Strong Economic Performance

Poland enjoys continuous economic growth for over 25 years now, and it has been the only economy in Europe to have avoided recession during the global financial crisis. Over the period 1990-2016, it has been the fastest growing economy in Europe and one of the fastest in the world (United Nations Statistics Division, 2018). The European Commission forecasts that in 2018 the Polish economy will have grown by 4.6%, the 3rd fastest result in the EU.  At the same time, Poland enjoys macroeconomic stability, with inflation rate of 2.5% (IMF, 2018), right on the National Bank of Poland target. The public debt is estimated by the IMF to be at 50.8%, well below the EU-mandated threshold of 60%.


Business-Friendly Environment


The World Bank ranks Poland as the 27th best country in the world in its Doing Business ranking, which assesses business regulations in areas such as starting a business, dealing with construction permits, or paying taxes.  Being part of the European Union, Poland enjoys regulatory stability and uniformity with other EU members. Although not a member of the Eurozone, it is part of the common market, which ensures free trade across borders with other EU members, making it an excellent strategic location for production facilities not only targeting the sizable domestic market, but the also the EU market as a whole. It is for those and other reasons that in 2017 Poland has been the 3rd largest Foreign Direct Investment destination in Europe, according to a report by fDi Intelligence.  It is also worth noting that Poland was ranked 26 out of 125 countries assessed in the 2018 Venture Capital & Private Equity Country Attractiveness Index  and 29 out of 176 countries in the 2016 Corruption Perceptions Index by Transparency International.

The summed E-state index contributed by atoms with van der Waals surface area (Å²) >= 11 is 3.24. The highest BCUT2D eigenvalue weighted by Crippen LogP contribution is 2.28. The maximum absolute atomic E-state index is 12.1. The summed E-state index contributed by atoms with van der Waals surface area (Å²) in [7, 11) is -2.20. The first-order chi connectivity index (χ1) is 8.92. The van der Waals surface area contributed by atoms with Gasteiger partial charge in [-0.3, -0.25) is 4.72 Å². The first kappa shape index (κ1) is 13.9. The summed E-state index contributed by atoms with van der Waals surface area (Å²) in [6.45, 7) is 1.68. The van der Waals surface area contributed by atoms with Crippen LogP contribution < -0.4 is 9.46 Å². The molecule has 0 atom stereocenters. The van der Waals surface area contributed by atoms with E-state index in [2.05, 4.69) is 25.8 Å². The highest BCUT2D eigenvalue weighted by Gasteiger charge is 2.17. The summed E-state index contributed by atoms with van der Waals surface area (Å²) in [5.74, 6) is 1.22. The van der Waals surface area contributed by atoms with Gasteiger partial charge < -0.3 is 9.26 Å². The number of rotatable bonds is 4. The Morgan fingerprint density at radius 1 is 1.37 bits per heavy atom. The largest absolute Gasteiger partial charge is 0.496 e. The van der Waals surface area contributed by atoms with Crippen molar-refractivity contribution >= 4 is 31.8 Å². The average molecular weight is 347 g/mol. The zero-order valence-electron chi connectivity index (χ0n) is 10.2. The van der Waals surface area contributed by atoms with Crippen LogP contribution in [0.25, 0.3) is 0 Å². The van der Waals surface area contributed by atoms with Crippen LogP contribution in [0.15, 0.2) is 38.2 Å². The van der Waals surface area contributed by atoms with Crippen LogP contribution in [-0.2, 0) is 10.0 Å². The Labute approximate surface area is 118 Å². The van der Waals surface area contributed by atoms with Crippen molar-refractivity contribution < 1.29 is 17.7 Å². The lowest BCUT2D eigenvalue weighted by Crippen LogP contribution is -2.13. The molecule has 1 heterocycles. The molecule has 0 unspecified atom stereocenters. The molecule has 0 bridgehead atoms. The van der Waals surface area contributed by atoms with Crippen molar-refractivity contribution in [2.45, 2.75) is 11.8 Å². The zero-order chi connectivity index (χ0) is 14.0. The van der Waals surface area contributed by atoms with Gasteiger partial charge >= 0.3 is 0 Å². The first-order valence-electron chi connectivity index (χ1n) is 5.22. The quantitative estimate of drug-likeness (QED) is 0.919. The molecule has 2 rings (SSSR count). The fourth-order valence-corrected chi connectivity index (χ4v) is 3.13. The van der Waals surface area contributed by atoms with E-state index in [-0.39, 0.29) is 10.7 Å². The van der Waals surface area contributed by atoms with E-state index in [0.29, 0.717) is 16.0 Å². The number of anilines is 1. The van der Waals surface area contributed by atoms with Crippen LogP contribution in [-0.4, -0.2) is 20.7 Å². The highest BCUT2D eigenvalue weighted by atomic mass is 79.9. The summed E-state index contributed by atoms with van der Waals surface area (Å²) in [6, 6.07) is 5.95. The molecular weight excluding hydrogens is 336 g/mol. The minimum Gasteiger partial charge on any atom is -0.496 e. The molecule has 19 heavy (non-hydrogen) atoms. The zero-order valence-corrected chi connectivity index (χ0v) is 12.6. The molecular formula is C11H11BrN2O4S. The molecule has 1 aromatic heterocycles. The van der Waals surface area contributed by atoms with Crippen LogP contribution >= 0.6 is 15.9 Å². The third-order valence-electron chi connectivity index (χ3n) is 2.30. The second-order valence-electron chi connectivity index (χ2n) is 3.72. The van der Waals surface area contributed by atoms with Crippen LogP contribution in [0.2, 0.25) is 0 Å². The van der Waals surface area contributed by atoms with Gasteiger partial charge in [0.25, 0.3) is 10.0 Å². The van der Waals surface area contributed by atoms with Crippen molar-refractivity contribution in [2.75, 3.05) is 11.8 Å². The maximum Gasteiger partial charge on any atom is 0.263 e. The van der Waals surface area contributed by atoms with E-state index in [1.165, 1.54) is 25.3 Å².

Low-Cost Destination

Despite the development that the Polish economy has seen in the recent years, Poland is still a relatively inexpensive investment destination. The prices of land for residential and commercial investment are far below of those in Western Europe. Prices of residential property are also among the lowest in Europe. For instance, according to a report by Deloitte, in 2016 the average transaction price for a new dwelling was at 1,212 EUR/m2 in Poland, compared to 2,957 EUR/ m2 in Germany or 4,055 EUR/ m2 in France.   Despite a level of unemployment far below the EU average,  Poland’s educated labor force is also particularly affordable. The gross average monthly salary stands close to 4,900 PLN (approximately 1,140 EUR).




Transportation Infrastructure